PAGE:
We need to talk about raising taxes.
We need to talk about it because we are looking at a more or less permanent budget deficit if we do not. The recent report of the Parliamentary Budget Office, in which federal spending, driven to astronomic heights by the cost of pandemic relief programs, snaps sharply back to precrisis levels afterward, is almost certainly overoptimistic.
This is in part because the crisis is likely to last longer than the PBO anticipates. But it is also because the Trudeau government clearly intends to raise spending well beyond what is needed to address the short-term emergency, via a raft of new federal programs, and leave it there.
Indeed, spending had already reached a new plateau, even before the crisis. It had previously been falling, from the 17 per cent to 18 per cent of GDP it averaged under Pierre Trudeau, to about 16 per cent in the Mulroney years, to less than 13 per cent, on average, under Jean Chrétien, Paul Martin and Stephen Harper. In the first government of Trudeau the Younger, it climbed back to nearly 15 per cent; it is now close to twice that, but, more to the point, it is unlikely to fall back to less than 17 per cent. Eighteen per cent is probably closer to the mark.
Revenues followed a similar track, historically. From 1968 to 2000, they averaged about 17 per cent of GDP under governments of either stripe; after that they began to fall, bottoming out at 14 per cent. They’ve come back a little under the current government, but unlike spending, revenues have not increased in the crisis, nor are they about to, absent changes in policy.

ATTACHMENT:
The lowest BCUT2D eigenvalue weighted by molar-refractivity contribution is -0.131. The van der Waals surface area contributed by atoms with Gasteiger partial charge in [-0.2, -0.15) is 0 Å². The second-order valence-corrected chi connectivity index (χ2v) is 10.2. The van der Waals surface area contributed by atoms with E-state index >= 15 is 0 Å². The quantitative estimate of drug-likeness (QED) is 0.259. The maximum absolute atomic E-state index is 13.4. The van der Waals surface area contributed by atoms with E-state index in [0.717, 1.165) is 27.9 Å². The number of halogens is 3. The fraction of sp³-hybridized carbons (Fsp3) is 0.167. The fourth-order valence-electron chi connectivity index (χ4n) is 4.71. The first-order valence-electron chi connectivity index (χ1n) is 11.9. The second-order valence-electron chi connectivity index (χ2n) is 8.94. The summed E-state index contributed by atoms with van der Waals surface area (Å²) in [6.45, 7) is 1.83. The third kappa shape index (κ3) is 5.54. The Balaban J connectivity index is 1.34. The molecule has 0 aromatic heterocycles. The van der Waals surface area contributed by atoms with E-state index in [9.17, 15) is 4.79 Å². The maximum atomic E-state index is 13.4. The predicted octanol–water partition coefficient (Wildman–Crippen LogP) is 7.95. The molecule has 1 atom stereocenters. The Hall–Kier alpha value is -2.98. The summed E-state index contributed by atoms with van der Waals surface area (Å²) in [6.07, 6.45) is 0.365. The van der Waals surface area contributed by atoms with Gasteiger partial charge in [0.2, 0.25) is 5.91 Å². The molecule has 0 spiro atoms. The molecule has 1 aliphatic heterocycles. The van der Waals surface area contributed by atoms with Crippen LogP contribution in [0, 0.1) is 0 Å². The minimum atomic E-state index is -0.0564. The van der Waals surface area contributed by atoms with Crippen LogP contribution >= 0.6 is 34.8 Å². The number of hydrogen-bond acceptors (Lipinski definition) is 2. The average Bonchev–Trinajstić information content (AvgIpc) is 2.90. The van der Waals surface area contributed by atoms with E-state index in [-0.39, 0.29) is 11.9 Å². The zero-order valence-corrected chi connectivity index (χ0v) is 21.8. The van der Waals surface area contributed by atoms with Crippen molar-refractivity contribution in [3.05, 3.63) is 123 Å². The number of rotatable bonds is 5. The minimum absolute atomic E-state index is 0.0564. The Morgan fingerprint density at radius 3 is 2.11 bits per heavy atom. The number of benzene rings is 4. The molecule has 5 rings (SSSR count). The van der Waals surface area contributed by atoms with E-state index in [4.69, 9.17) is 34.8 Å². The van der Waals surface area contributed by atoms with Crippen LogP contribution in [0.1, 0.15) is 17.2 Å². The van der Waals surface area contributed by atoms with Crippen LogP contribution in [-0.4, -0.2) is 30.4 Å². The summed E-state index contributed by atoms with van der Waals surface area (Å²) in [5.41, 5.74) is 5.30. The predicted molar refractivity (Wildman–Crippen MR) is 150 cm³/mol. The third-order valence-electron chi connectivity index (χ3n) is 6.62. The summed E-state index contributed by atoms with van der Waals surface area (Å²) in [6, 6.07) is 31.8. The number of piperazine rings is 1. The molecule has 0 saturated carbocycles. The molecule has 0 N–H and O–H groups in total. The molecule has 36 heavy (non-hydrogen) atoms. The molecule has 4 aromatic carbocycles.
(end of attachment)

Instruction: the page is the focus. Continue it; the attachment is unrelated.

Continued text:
So we are looking at a structural operating deficit – the deficit, even before interest costs are included – on the order of three to four percentage points of GDP: roughly $80-billion a year. That is not sustainable. Even if interest rates remain at their current historic lows, deficits of that size would send the debt-to-GDP ratio rocketing through 60 per cent by mid-decade. There’s no escaping it. If we are not prepared to spend less, we will have to tax more.
This will be as hard for the left to swallow as the right. For many years, we have been having a pretend debate about taxes in Canada. The Liberals have pretended we could have NDP-style spending at Conservative-style tax rates. For that matter, so did the NDP. So far as raising taxes was mentioned, it was always strangely … abstract. Neither party has ever spoken about raising your taxes. It was always somebody else’s: namely, corporations and the rich.
They make a fun pair of punching bags, politically. But, debates about fairness or efficiency or even incidence (corporations don’t actually pay the corporate tax, but pass it on to others) aside, the idea that raising taxes on corporations-and-the-rich would be sufficient to close the revenue gap, or even make much of a dent in it, is pure fantasy.